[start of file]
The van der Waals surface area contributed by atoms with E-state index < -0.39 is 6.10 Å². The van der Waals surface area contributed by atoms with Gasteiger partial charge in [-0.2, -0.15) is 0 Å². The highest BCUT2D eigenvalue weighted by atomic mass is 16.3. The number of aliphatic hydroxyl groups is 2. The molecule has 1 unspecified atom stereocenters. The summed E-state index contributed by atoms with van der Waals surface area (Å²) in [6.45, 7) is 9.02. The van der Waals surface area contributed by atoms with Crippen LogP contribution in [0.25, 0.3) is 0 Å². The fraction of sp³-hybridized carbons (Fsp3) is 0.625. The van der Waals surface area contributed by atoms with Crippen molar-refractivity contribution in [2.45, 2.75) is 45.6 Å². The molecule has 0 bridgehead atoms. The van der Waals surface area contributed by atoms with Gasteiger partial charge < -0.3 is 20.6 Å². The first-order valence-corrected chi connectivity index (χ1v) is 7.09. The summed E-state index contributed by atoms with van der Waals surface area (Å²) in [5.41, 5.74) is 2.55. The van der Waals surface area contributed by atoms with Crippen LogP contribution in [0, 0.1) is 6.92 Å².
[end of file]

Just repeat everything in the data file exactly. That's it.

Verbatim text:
The van der Waals surface area contributed by atoms with E-state index < -0.39 is 6.10 Å². The van der Waals surface area contributed by atoms with Gasteiger partial charge in [-0.2, -0.15) is 0 Å². The highest BCUT2D eigenvalue weighted by atomic mass is 16.3. The number of aliphatic hydroxyl groups is 2. The molecule has 1 unspecified atom stereocenters. The summed E-state index contributed by atoms with van der Waals surface area (Å²) in [6.45, 7) is 9.02. The van der Waals surface area contributed by atoms with Crippen LogP contribution in [0.25, 0.3) is 0 Å². The fraction of sp³-hybridized carbons (Fsp3) is 0.625. The van der Waals surface area contributed by atoms with Crippen molar-refractivity contribution in [2.45, 2.75) is 45.6 Å². The molecule has 0 bridgehead atoms. The van der Waals surface area contributed by atoms with Gasteiger partial charge < -0.3 is 20.6 Å². The first-order valence-corrected chi connectivity index (χ1v) is 7.09. The summed E-state index contributed by atoms with van der Waals surface area (Å²) in [5.41, 5.74) is 2.55. The van der Waals surface area contributed by atoms with Crippen LogP contribution in [0, 0.1) is 6.92 Å².